Taking a gander at the list of the highest-grossing films of all time makes one thing clear – Bollywood loves sequels. The overwhelming majority of the highest grossers are either sequels of films or original films that have had sequels, from the success of Dabangg 2, Housefull 2, Singham Returns, Don 2, the Krrish franchise, Munnabhai franchise, Dhoom franchise, Golmaal franchise and many more. In fact, many of the sequels have crossed the 100-crore mark, generating even better collections than the first instalments did.

The most recent sequel, Tanu Weds Manu Returns not only won over the audience but commercially proved to be a captivating bet at the ticket counter. The film not only has stronger content than its predecessor but had all the right ingredients added, from characters to the narrative.

Yet there are films that have never had a sequel despite marvellous success at the box office and at times with critics too. In a recent interview to Box Office India, Kangana Ranaut revealed that many people are prompting Queen director Vikas Bahl to make a sequel to the film. She said, “Aanand said he was planning a sequel to Tanu Weds Manu. I refused and told him not to nurture this thought. In fact, Vikas says people are asking him to make Queen 2, and I have firmly told him he should not even entertain that thought as I don’t want to do the same character again. I also believe that the magic that was created shouldn’t be tampered with.”

This week, we asked the industry which recent film deserves a sequel. Over to them:

Bhushan Kumar, Chairman and Managing Director, T-Series

I am really proud of T-Series’ first release of the year, Baby. The audience appreciated the action and intellectual cinema. I would like to carry forward the film by making sequels but only if the script is stronger than its previous instalments. I believe if make it in a tight budget, like Baby was, it will be commercially viable for me as a producer.

It’s always the script of a film that carries the story forward. It is a good idea to make a sequel only if a director /producer has a strong script that makes for a two-hour-long film that will be loved by the audience. Making a sequel doesn’t take away the charm of the first film. I am confident it will add to the original film.

Rahul Puri, MD, Mukta Arts

Sequels are now a reality of commercial filmmaking. The US started it and we are now following that model. Once a brand is built by a film, it makes sense to encash that brand by making a sequel, provided the storyline is compelling enough. Sequels can be made for films where the character’s story is unfinished and the premise of the film is episodic, so the characters can be transplanted into new situations or some films are developed as two or three parts and therefore the storyline is unfinished. Sequels don’t take away the charm of the original but having said that, there are only a very few sequels that are superior to the original. I think most films that deserve sequels are getting them or have already got them.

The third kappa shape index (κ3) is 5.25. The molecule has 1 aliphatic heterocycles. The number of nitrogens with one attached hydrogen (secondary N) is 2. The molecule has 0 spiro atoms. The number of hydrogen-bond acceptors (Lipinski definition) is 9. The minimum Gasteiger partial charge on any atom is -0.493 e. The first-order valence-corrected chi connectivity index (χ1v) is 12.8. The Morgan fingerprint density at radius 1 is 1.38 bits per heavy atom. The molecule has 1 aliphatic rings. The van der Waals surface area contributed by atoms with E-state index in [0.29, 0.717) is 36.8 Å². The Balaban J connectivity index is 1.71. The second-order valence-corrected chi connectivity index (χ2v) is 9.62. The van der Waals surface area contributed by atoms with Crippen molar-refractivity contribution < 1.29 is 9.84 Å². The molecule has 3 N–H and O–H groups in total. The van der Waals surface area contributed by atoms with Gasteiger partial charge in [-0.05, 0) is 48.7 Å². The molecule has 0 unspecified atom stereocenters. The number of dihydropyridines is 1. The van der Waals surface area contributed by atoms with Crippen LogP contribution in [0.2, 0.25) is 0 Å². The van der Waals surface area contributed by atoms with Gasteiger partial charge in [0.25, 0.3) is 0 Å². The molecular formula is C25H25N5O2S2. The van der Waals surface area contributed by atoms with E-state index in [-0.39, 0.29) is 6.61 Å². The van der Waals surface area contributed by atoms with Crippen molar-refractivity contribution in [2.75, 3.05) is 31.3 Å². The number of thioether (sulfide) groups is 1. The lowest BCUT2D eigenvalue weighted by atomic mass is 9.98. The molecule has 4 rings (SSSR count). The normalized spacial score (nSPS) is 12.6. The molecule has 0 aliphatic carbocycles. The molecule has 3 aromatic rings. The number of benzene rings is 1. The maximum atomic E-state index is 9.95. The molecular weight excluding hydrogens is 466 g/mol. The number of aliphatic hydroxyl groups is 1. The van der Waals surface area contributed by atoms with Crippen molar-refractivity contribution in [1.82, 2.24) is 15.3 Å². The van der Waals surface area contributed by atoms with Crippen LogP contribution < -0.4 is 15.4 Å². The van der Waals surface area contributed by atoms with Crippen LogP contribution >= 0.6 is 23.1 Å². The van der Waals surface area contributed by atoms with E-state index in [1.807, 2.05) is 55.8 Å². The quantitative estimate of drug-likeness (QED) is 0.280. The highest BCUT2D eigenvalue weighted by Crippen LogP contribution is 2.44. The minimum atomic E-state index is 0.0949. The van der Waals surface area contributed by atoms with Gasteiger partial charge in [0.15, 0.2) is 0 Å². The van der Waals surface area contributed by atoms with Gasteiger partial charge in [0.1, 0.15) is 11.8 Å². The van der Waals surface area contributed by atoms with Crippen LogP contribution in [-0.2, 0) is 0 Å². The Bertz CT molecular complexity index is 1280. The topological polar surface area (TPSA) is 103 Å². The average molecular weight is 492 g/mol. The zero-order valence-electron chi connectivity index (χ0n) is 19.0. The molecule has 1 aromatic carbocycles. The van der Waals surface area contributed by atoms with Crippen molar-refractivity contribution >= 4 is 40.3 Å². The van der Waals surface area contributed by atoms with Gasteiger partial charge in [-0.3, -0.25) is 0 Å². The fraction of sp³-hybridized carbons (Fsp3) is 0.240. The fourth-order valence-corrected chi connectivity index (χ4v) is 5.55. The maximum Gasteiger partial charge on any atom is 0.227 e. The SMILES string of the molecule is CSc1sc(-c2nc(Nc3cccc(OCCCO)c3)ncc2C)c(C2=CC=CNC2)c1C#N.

Ronnie Lahiri, Producer

Sequels are tricky to discuss. It totally depends on who is making the sequel and with what intention. As a producer, if I am not satisfied with a story, something that takes the story forward, I will not tell that story. Also, many people wanted to know what happened with Piku and suggested a sequel but I don’t see the point unless we come up with a brilliant idea. Sequels and franchise are Hollywood concepts. Of course, if we have a concept like Dhoom, we can make sequels. But I don’t see the point on cashing in on a name with different stories. Looking at recent films, I would want to know what happens with Datto in Tanu Weds Manu Returns.

Farhad (Of Farhad-Sajid), Director

There are two types of sequels – one when you bank on one the genre like Housefull or a Dhoom, where you see a different story with each sequel. The other sequel is something like Tanu Weds Manu Returns, which speaks of a character and what happened to them later. So sequels are definitely in demand and filmmakers invest in them because it is an established brand and one can easily cash in on it. At the same time, making a sequel is a huge risk as it has to do justice to its previous instalment.

Milap Zaveri, Writer/Director

It’s refreshing to see brilliant, standalone films that don’t necessitate a sequel but plenty of films have the potential to have sequels. The films I would like to see a sequel to are PK, Piku, Ek Villain, Kahaani, Rowdy Rathore, Kick and Chennai Express. All these films were super entertainers and set the box office counters on fire. I am sure their sequels will do the same. Content always proves to be a winner at the ticket counter and a film should have a sequel when the original is a winner, commercially.

Syed Ahmad Afzal, Director

I would like to see a sequel to Piku only because I want to know what happens between Piku (Deepika Padukone) and Rana (Irrfan).They share beautiful chemistry and you want them to get together at some point. I would like to know if the two embark on a serious relationship, leading to marriage or is there a conflict in the offing? Piku’s sequel could definitely be a commercially viable bet, but it will take away the uniqueness of the original. In my view, good films are meant to entertain and then they are archived as classics for future generations to relish. When you have sequels to a film, it simply highlights a grave paucity of content. Just because a certain concept has worked, ‘let’s make more of it with subtle repackaging’. I think that is not a very inspiring idea. There needs to be a very solid reason for us to embark on a sequel to a commercially successful and good film.

Divya Khosla Kumar, Director

I will talk about my film and it will be Yaariyan. The audience loved to see the story about the generation of today, their goods and bads, how they live their lives, etc. Since the film was very youth based, the major chunk of film going audience accepted and loved the concept. I think it will a great story forward. I believe a good story, good music and a strong starcast to match the standards of the previous part justifies a film to have a sequel. The music of Yaariyan is still chartbuster and if the sequel is made I think it will do better than before.

Vishal Pandya, Director

From the recent releases, I think Piku should have a sequel as the title talks about ‘Motion Se Hi Emotion’ and it is a very well made film. The director can definitely pull a new emotional story out of it. But I believe a second instalment only works when film-goers believe they’re getting more than a rehash of the original. If we give them the same stories, they will reject our sequels. So the second part always has to stand out.

N R Pachisia, Producer/Distributor